If you are getting ready to sell a home in Washington state, you probably need to go out and buy some carbon monoxide detectors to comply with a new state law. Washington began requiring carbon monoxide alarms for new construction on January 1, 2011, but now requires it for anyone looking to sell a home.
The new state law (RCW 19.27.530) went into effect on April 1, 2012 requires the seller of any owner-occupied single-family residence to equip the home with CO alarms before a buyer may legally occupy the residence following the sale. The building code goes on to describe where the alarms have to be installed: 1) outside of each separate sleeping area and in the immediate vicinity of each bedroom; 2) on each level of the dwelling; and 3) in accordance with manufacturer’s recommendations.
Carbon monoxide is an odorless, yet poisonous gas that does kill people each year in homes. Improper combustion in furnaces or car exhaust from an attached garage can introduce dangerous levels of CO into a home, but by far the most common cases of CO poisoning are when people bring their grill inside to heat the house during a power outage, use charcoal to heat their home or bring a generator indoors. In a strangely moronic twist of law-making, the law even requires carbon monoxide alarms be installed on homes that have no fuel-fired appliances or attached garages. Yes, if your house has no actual source of CO, you still need to install these detectors. I’m assuming that they figure you are dumb enough to bring the grill inside?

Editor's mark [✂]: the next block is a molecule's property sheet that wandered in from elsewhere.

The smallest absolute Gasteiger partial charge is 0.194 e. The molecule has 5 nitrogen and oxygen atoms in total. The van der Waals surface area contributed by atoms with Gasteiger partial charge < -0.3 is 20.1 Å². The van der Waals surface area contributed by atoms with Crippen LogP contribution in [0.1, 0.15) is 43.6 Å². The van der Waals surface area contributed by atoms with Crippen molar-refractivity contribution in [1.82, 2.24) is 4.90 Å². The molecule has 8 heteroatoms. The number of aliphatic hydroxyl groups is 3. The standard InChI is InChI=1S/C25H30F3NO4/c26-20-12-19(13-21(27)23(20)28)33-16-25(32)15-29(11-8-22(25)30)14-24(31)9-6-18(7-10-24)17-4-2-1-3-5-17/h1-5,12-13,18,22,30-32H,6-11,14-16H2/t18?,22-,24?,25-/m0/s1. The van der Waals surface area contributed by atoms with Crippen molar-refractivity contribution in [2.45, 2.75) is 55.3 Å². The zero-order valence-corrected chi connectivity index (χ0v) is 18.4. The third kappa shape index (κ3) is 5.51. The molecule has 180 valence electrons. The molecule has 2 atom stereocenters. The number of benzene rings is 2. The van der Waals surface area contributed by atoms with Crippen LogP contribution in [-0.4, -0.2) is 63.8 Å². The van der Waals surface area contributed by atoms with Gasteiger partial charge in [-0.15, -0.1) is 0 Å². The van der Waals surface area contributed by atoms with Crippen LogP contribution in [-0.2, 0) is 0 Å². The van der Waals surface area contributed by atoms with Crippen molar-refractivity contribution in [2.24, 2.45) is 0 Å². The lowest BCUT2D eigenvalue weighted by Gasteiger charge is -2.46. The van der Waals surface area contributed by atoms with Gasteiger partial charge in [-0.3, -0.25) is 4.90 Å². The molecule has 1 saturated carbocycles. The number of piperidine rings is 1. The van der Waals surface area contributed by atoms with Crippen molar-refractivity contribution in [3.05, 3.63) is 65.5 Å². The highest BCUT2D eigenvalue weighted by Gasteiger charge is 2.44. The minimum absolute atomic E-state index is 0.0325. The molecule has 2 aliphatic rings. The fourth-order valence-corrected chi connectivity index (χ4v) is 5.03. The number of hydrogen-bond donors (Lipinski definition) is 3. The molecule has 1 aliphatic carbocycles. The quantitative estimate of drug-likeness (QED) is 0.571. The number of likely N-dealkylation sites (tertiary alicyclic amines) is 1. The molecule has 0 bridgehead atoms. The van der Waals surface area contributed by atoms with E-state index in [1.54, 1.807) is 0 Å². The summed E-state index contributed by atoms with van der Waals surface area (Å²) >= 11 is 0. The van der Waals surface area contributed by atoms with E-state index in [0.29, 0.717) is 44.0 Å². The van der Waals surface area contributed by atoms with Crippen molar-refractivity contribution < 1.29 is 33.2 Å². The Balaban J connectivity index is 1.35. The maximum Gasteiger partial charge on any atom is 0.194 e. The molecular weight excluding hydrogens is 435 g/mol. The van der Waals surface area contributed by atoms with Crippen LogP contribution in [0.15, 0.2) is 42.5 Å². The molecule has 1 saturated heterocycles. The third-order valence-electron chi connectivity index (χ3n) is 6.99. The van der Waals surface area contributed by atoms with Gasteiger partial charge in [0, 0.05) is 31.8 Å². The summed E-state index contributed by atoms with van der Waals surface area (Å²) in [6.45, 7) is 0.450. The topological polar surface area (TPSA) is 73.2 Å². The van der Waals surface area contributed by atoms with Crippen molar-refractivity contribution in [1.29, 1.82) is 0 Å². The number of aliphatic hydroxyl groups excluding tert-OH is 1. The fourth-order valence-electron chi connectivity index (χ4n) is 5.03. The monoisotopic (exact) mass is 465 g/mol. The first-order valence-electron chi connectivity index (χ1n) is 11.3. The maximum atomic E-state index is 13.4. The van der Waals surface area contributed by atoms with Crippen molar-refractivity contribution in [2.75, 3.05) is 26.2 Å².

I’m not going to argue against safety devices and laws. Clearly the intent is correct here. However, I’m really baffled why our legislature picked this single item to enforce when there are countless items in homes that present a hazard that you don’t have to fix to sell a place. On older homes, the space between your staircase banister spindles is often too wide, and small children can fall through. Aluminum wiring in homes built in the late 60’s-early 70’s represents a fire hazard, as do a number of types of electrical panels. Certain models of electric wall heaters are known hazards as well. Current building codes and practices don’t allow for new installation of these items, but if they are already in an older house, there is no law preventing the sale of the home, nor is there a law that requires their replacement. Someone in the CO alarm industry must have extra sway with our lawmakers, as they are going to have a windfall with this new law.
So, if you are getting your home ready for sale, go out and get yourself the required # of carbon monoxide alarms and install them. It is required.